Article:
Arlene and 6 kids

Only  a few spots left in my non-credit, no stress Memoir Writer’s Workshop at Seattle Central Community College. This is a new class for writers who feel ready to write 5-7 pages a week. Six Monday nights, starting April 7.

The Restless Nest is on the radio every Tuesday morning at 7:45 a.m. on; 91.3 in the Seattle area. Podcasts available.


Doll’s House

DSC00865“Teenage Girl Blossoming into Beautiful Object,” proclaimed a recent headline in the Onion. The faux-newspaper goes on to describe the high school junior’s, quote, “staggering metamorphosis from a young girl with thoughts, feelings, and aspirations into a truly stunning commodity.” This kind of nailing-of-truth-through-satire is what makes me a great fan of the Onion: where writers specialize in humor that makes you wince. And think: about the truth behind the laugh.

The struggle of young women—to be treated as persons, not objects—is not a new theme. It’s not a “problem” we’re going to “solve” overnight. It is a chronic danger; one that burbles up over and over again, in every corner of the world. In many places, more poisonously than others.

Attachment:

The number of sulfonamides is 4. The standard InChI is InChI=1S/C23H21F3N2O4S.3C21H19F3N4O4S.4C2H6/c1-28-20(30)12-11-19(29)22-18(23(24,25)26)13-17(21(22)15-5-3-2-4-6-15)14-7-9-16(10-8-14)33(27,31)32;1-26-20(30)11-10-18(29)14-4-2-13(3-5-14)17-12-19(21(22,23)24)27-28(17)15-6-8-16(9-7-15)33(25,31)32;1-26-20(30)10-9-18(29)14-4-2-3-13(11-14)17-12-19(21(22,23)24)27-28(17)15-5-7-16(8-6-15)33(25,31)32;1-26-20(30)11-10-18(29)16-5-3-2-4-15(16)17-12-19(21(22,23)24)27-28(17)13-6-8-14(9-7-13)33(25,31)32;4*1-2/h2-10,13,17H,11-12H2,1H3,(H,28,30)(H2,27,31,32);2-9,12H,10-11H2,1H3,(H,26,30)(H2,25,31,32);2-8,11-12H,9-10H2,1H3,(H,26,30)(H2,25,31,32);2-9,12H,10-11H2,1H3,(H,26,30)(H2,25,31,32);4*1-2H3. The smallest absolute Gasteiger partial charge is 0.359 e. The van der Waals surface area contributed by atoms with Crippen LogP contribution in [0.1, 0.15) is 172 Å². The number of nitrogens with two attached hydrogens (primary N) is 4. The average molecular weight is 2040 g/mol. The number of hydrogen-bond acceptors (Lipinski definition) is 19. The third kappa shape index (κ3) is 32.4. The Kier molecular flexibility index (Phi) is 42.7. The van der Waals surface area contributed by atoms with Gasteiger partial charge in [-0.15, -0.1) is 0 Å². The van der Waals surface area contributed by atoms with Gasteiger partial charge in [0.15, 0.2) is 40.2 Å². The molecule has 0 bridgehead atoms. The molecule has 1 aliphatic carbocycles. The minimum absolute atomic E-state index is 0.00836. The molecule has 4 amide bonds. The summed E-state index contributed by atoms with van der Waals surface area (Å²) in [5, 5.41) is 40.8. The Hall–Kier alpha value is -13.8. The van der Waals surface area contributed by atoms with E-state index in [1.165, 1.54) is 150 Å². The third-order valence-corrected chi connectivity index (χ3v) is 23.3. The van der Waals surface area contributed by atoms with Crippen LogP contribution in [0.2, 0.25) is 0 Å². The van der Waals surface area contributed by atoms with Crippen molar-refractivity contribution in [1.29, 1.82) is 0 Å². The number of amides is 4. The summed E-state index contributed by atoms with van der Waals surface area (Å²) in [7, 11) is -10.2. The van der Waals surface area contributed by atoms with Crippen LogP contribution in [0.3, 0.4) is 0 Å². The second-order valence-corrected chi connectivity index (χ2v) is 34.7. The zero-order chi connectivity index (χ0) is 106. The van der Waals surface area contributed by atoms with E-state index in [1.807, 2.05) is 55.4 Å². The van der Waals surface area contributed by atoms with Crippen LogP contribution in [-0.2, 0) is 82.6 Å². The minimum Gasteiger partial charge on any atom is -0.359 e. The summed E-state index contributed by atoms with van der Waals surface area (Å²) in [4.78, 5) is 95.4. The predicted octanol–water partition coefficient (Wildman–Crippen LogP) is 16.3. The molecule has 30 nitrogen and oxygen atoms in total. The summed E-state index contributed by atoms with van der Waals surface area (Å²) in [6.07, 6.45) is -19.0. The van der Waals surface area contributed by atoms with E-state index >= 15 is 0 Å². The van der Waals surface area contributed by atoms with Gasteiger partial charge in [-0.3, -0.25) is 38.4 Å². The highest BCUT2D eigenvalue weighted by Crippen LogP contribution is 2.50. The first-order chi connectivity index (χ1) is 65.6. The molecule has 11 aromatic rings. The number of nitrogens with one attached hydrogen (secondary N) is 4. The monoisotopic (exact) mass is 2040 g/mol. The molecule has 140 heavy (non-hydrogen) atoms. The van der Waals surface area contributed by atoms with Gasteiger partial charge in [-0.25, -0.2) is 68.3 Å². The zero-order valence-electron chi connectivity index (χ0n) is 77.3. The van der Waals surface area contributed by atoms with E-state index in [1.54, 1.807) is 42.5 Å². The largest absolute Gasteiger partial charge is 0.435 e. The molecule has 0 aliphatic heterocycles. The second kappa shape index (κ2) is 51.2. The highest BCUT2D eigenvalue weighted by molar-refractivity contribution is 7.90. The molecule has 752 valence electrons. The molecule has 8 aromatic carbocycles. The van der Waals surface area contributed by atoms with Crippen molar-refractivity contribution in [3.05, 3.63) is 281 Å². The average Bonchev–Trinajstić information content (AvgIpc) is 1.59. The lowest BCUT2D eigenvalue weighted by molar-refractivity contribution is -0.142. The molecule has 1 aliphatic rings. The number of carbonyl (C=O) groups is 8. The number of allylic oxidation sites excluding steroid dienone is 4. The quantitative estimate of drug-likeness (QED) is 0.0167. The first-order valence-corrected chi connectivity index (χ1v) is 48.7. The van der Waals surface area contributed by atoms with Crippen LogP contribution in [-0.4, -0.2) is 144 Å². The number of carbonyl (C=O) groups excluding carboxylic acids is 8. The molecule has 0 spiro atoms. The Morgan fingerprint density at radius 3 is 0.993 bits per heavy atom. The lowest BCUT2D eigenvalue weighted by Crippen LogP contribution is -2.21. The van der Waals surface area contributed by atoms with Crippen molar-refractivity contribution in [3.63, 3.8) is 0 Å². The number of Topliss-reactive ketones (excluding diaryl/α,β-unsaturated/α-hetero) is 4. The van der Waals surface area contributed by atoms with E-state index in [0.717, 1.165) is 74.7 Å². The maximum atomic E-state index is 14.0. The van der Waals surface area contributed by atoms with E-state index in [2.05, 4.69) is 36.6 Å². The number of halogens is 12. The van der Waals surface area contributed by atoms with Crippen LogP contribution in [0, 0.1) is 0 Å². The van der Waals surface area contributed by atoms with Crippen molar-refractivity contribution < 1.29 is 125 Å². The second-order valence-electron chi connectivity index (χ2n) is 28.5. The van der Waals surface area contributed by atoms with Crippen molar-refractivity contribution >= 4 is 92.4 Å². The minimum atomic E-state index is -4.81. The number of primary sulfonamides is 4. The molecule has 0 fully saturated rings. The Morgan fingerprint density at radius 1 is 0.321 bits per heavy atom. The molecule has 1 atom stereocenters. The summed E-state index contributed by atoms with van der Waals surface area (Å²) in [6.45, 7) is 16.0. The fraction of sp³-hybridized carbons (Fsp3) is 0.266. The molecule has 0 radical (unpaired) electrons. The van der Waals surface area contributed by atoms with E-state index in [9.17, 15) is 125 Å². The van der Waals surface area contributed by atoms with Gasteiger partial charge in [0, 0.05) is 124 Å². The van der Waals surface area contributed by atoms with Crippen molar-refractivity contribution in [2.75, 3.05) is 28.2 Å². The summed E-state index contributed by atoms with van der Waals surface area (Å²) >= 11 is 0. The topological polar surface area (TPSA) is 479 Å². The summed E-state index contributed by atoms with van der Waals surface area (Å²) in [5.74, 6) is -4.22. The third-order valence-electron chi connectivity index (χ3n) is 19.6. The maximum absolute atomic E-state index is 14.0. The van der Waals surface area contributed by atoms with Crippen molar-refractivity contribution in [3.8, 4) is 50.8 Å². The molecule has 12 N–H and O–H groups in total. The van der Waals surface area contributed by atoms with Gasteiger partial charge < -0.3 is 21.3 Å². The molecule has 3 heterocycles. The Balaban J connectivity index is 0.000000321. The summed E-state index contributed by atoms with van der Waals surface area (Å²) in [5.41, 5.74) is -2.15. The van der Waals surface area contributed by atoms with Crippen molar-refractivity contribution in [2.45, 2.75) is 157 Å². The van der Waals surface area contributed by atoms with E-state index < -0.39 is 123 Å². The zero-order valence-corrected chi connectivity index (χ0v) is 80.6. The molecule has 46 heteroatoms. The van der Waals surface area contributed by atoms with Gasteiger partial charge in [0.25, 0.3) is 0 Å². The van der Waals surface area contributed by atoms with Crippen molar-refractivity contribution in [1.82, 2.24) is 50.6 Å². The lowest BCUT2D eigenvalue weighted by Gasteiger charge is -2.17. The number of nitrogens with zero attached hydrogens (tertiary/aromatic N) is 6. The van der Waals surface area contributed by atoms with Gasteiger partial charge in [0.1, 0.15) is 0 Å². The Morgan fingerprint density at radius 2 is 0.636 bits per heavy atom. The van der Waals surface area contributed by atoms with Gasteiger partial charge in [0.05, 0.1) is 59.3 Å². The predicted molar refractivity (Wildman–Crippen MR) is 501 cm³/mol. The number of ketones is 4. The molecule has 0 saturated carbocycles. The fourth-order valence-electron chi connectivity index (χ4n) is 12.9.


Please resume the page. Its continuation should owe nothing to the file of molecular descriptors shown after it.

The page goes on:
I recently saw Seattle Shakespeare Company’s riveting production of one of theatre’s most moving stories about a woman’s struggle to be a person, not a plaything: Henrik Ibsen’s play, A Doll’s House. At first, we think the main character, Nora, is as pretty and flighty as her husband Torvald thinks she is. He treats her like a little girl and she behaves like one. But as the plot thickens, we understand more and more about Nora. She has a secret: without telling Torvald, she took out a loan to save his health. Her pretense was that she got the money from her father. Now she’s being blackmailed. Pressure is mounting. She has to confess to Torvald. Will he stand by her? Will he understand the depth of love behind what she has done? No. Torvald can’t comprehend that his wife is not the pretty china doll he thought she was. He cares more about whether she has besmirched his reputation. And so Nora rises up, at the end of this 130-year-old play, and delivers one of drama’s most impassioned pleas for personhood. She tells Torvald she can longer be his “doll-wife.”